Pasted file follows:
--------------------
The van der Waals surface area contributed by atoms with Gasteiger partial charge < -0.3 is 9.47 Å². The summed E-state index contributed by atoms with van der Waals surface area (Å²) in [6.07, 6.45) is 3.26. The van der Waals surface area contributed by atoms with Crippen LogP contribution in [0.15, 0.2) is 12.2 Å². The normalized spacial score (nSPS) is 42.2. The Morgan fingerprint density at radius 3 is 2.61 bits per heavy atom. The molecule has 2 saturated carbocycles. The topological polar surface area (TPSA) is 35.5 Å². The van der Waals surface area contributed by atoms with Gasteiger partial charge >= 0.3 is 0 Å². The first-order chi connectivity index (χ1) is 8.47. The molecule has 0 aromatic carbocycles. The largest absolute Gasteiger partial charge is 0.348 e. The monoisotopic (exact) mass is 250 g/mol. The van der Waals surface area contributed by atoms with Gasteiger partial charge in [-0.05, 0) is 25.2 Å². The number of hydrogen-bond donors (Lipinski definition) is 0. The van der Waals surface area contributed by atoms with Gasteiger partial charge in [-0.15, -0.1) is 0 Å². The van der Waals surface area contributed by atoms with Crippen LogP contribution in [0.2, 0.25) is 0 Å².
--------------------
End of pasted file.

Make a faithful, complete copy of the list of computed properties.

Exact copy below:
The van der Waals surface area contributed by atoms with Gasteiger partial charge < -0.3 is 9.47 Å². The summed E-state index contributed by atoms with van der Waals surface area (Å²) in [6.07, 6.45) is 3.26. The van der Waals surface area contributed by atoms with Crippen LogP contribution in [0.15, 0.2) is 12.2 Å². The normalized spacial score (nSPS) is 42.2. The Morgan fingerprint density at radius 3 is 2.61 bits per heavy atom. The molecule has 2 saturated carbocycles. The topological polar surface area (TPSA) is 35.5 Å². The van der Waals surface area contributed by atoms with Gasteiger partial charge >= 0.3 is 0 Å². The first-order chi connectivity index (χ1) is 8.47. The molecule has 0 aromatic carbocycles. The largest absolute Gasteiger partial charge is 0.348 e. The monoisotopic (exact) mass is 250 g/mol. The van der Waals surface area contributed by atoms with Gasteiger partial charge in [-0.05, 0) is 25.2 Å². The number of hydrogen-bond donors (Lipinski definition) is 0. The van der Waals surface area contributed by atoms with Gasteiger partial charge in [-0.15, -0.1) is 0 Å². The van der Waals surface area contributed by atoms with Crippen LogP contribution in [0.2, 0.25) is 0 Å².